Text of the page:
As the City of Greenwood would attest to, finding qualified lifeguards for its pool is no easy task.
For the first time in years, the city has been unable, at least partly, to staff the facility with home-grown talent, instead having to rely entirely on guards from other parts of the region. This summer, the pool is home to four guards from Midway and a similar number from Grand Forks, and this scenario doesn’t appear to be headed for change anytime soon.
Assistant pool manager Shelby Peters, who was coaxed into staying on for one more season, will herself be leaving the area next summer when she begins university in Calgary, and her departure will leave another large hole for the city to fill.
“We have lost several guards from Greenwood in the past few years, and there don’t appear to be any following in their footsteps,” said Peters. “Becoming a fully qualified lifeguard is also quite expensive, which likely deters many from gaining certification.”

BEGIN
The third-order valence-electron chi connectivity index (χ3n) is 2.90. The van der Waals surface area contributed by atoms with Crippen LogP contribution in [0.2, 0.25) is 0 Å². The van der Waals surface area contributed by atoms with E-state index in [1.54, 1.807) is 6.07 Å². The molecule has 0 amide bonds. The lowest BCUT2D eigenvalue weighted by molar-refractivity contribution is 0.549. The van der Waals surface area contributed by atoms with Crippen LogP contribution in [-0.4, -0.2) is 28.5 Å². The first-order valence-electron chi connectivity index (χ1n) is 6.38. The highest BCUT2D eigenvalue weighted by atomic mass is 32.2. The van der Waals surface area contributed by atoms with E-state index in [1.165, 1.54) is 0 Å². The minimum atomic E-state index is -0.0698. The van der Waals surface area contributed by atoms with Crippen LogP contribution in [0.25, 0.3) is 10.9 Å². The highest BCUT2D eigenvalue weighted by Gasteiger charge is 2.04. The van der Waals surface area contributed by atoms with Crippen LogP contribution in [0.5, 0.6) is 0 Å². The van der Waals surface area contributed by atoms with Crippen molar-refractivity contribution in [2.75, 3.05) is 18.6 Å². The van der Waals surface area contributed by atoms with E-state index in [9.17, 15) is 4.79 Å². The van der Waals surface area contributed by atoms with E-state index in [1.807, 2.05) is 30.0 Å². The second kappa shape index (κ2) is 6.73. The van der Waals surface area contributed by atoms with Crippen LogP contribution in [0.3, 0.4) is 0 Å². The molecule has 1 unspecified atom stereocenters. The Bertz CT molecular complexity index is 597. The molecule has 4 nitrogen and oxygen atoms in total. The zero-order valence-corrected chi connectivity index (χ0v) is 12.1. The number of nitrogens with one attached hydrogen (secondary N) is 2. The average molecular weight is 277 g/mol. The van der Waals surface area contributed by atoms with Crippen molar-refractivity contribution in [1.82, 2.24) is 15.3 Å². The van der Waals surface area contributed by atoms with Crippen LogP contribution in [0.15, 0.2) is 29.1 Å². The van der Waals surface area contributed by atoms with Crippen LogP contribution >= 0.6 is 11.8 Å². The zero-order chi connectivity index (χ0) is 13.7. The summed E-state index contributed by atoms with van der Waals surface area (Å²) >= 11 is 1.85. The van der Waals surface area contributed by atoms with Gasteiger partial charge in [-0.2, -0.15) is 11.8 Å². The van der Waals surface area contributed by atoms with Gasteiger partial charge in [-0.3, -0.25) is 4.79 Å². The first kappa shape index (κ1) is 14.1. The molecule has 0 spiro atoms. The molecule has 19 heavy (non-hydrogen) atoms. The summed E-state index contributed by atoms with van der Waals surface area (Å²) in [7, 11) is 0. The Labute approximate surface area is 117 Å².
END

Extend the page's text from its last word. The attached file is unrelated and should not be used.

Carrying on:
Not only do guards have to pay for initial certification, they also are required to regularly update some of their qualifications, making the profession cost-prohibitive for many. Peters went on to explain that the pool had hoped to host a training program this summer, but it appears unlikely that will eventuate, leaving the Grand Forks Aquatic Centre as the only Boundary facility offering any type of life-guard training.
Joining Peters this summer are fully certified guards Cees Vanderniet, Sarah Heric, Jade Milaney and Sam Taktsang, along with Maddie Baia, Lea Peron and Lucas Peters. Ben Garrison and veteran Diane Lapalme also help out whenever possible.
Asked what they enjoy most about their jobs, both Peters and Vanderniet agreed that teaching youngsters how to swim was what made all their training worthwhile.
The Greenwood Pool is open Monday through Saturday from noon until 7 p.m.